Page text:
The United States Food and Drug Administration's (FDA's) proposed changes to one of the most iconic, well-recognized designs to all Americans, were presented by First Lady Michelle Obama Thursday. The changes are much more than a new design and adding a few numbers to the panel.
From a broader perspective, the FDA's proposed changes reflect a shift in the chance that health care changes in the future will be a tailwind rather than a headwind to American jobs and prosperity. After 30 years of US obesity rates climbing, there is a shift towards creating solutions that are in favor of American consumers, rather than the powerful food industry.
The FDA estimates that the changes will mean a one-time cost of $2.3 billion to the food industry for labeling, reformulation, and record keeping, plus small annual costs for recurring record-keeping. However the FDA also predicts that over the next 20 years, these changes will save an average of $21.1 billion to $31.4 billion in healthcare costs.
Two key changes : Calories per container and per more accurate portions, and Added Sugars.
The LA Times Editorial writers are MISINFORMED ABOUT ADDED SUGARS
In an editorial posted by the LA Times on February 28, 2014, the Times editorial board stated "One of the most noticeable change - and the least justifiable - would be the addition of a new sub-category: the number of added sugar in the food". They then go on to say that "Doctors and dietitians have declared that there is no nutritional difference between naturally occurring sugars such as fructose (in fruit juice) and the sugars that are added)".
Frankly, the Times editorial board could not be more incorrect with their statements. The LA Times excels in BS (Bad Science).
Science in the field of nutrition continues to emerge and the most current evidence indicates that there are distinct physiological differences between naturally occurring and added sugars - the key is how fast and how much they raise your blood sugar...added sugars raise them faster which means greater cancer spread and greater heart disease risk.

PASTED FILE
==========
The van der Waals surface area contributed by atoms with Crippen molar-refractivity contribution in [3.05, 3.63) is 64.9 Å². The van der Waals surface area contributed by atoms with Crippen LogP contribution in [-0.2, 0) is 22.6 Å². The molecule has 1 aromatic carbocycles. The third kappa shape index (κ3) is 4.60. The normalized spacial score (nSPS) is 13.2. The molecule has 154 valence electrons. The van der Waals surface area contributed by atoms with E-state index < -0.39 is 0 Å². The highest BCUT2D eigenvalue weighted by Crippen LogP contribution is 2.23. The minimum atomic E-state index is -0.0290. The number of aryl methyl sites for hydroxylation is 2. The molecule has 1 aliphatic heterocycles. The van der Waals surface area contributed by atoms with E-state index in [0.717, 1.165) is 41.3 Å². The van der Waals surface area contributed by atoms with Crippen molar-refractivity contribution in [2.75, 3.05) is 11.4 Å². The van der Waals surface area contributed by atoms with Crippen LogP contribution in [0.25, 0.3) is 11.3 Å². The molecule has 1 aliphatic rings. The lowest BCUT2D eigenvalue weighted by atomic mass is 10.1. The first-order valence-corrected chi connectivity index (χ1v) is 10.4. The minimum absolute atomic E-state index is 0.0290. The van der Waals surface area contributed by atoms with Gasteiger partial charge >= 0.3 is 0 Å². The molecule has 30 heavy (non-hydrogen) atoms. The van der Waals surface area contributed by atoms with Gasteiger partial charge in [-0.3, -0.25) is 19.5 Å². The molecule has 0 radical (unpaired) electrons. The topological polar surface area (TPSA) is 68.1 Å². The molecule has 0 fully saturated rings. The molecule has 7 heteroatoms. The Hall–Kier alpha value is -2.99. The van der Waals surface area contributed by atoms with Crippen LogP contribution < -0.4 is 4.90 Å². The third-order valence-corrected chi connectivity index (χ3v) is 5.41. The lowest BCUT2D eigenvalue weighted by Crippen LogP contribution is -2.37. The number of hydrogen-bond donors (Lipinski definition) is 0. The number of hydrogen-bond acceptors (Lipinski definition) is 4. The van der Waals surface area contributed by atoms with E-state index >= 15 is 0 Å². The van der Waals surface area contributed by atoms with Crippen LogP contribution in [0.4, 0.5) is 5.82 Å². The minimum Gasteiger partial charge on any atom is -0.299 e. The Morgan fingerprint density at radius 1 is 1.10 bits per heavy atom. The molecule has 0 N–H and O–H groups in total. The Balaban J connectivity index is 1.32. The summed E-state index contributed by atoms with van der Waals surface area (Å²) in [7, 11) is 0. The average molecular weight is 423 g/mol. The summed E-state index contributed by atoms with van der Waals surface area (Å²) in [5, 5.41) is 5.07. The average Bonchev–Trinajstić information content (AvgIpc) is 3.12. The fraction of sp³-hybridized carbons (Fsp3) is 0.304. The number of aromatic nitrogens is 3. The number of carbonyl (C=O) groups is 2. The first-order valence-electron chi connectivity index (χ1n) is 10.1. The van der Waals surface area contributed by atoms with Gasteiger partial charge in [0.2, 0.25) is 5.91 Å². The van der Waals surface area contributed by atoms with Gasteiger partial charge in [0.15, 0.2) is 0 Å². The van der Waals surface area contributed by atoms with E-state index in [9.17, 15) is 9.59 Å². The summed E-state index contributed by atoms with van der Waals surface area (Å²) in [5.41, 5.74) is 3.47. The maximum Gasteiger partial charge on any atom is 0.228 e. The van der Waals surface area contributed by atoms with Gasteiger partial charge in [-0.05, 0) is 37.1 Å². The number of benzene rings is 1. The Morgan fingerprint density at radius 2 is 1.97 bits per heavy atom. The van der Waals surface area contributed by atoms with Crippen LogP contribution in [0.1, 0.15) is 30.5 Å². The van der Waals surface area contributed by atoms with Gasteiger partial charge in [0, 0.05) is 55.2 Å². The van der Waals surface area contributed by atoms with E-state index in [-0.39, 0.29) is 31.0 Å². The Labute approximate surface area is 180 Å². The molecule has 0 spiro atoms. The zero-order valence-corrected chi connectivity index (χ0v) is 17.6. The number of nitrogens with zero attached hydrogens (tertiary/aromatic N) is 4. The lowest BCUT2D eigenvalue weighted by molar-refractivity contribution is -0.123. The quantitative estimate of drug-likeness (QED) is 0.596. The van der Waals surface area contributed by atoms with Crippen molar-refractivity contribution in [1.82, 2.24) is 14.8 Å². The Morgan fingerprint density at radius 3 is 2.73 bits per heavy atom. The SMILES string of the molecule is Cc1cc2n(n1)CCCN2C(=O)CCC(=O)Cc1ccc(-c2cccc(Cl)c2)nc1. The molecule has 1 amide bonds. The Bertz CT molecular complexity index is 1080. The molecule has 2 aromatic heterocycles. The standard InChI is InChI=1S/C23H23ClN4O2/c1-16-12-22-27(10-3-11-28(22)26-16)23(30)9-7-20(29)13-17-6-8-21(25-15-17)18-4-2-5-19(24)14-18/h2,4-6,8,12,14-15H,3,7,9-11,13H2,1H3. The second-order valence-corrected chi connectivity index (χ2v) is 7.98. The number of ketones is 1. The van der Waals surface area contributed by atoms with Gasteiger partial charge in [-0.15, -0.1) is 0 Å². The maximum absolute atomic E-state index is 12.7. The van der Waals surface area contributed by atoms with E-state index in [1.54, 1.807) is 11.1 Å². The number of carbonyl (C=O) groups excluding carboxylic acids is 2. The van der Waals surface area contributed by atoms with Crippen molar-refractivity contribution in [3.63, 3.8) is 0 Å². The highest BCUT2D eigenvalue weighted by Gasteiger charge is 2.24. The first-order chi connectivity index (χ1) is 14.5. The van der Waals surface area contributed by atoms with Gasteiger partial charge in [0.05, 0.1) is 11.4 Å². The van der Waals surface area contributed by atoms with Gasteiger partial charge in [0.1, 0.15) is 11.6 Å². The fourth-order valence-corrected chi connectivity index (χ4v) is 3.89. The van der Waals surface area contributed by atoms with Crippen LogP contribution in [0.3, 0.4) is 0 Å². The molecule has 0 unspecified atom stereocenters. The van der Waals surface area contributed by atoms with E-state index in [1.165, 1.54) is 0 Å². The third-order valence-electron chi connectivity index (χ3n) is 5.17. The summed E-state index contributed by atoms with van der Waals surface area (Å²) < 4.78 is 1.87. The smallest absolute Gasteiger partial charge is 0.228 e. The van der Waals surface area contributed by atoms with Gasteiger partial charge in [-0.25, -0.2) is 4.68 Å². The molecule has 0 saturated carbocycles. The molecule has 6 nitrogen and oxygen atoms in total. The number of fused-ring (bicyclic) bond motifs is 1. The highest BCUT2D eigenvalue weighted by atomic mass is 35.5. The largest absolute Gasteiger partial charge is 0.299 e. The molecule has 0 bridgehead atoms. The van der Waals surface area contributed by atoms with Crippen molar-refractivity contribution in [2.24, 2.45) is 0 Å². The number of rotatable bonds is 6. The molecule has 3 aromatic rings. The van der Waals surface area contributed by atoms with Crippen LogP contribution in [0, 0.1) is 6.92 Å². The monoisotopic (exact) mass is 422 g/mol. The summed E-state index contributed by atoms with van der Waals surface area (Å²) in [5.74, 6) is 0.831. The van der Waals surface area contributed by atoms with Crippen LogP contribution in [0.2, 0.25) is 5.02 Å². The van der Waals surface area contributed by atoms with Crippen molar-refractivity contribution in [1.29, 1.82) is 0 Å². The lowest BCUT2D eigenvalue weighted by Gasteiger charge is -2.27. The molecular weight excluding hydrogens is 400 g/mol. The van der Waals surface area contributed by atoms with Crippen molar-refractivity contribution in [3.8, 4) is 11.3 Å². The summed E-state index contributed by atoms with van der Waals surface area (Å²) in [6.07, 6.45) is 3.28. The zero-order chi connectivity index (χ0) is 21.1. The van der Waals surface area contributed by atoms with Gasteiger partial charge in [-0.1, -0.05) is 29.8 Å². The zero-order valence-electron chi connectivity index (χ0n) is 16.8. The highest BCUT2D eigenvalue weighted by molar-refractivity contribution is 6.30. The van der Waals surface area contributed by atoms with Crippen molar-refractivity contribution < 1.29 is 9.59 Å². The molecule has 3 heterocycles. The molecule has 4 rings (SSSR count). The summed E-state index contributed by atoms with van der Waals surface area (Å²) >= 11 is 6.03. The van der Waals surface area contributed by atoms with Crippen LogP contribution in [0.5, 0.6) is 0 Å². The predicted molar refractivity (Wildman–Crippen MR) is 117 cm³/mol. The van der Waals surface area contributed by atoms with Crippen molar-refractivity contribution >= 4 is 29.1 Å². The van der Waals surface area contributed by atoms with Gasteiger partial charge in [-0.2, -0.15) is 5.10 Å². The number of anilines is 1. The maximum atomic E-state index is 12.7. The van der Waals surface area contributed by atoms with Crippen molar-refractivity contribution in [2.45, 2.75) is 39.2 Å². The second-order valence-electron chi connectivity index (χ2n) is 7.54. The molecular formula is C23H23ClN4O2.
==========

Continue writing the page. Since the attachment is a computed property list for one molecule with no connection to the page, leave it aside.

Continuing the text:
REDUCING INTAKE OF ADDED SUGARS
There is a reason why the American Heart Association recommends that women and men should get no more than 100 calories per day (or 6 teaspoons) and 150 calories per day (or 9 teaspoons), respectively from added sugar. There is also a very good reason that the Cleveland Clinic Go! Healthy Foods criteria require that main entrees and desserts contain no more than four grams of added sugar that side dishes contain two grams or less.
Two credible institutions like the American Heart Association and Cleveland Clinic Foundation have the same reason for recommending limited consumption of added sugars; the most credible scientific evidence demonstrates that greater blood sugar causes heart disease, dementia, strokes, impotence, skin wrinkling, and yes cancer spread and malignancy degree.
Added sugars also contribute zero nutrients with many added calories, which contributes to excess body weight. A 2012 meta-analysis concluded that intake of dietary sugars, which specifically looked at "free sugars" also known as added sugars, was associated with changes in body weight. Advice to increase intake of free sugars was associated with a 0.75kg increase in body weight.
DEATH FROM HEART DISEASE
A study published in February 2014 found a significant association between individuals who consumed 10% or more of calories from added sugars and cardiovascular disease mortality. Mortality was 175% higher among those with the higher intake of added sugar.
Among the other positive changes that have been proposed are making calories bigger, revising serving sizes to better reflect what consumers actually eat, and adding a dual column for per serving and per container nutrition information. While these are all important changes, the biggest success that I see is the new line for added sugars.
These changes are good news for you because soon you will have the ability to make more informed health choices and hopefully it will incentive food manufacturers to reformulate their products for the better. Since 84% of all health costs in America are caused by managing chronic disease, and are caused by four factors - unmanaged stress, tobacco, physical inactivity, and food choices and portion size, these changes could be big deals.
Those changes will decrease chronic medical disease, and costs, and make the USA more competitive for jobs. Medical costs changes can move from headwinds to American prosperity to tailwinds.
Thanks for reading,
Mike Roizen MD, FACP (AKA The Enforcer)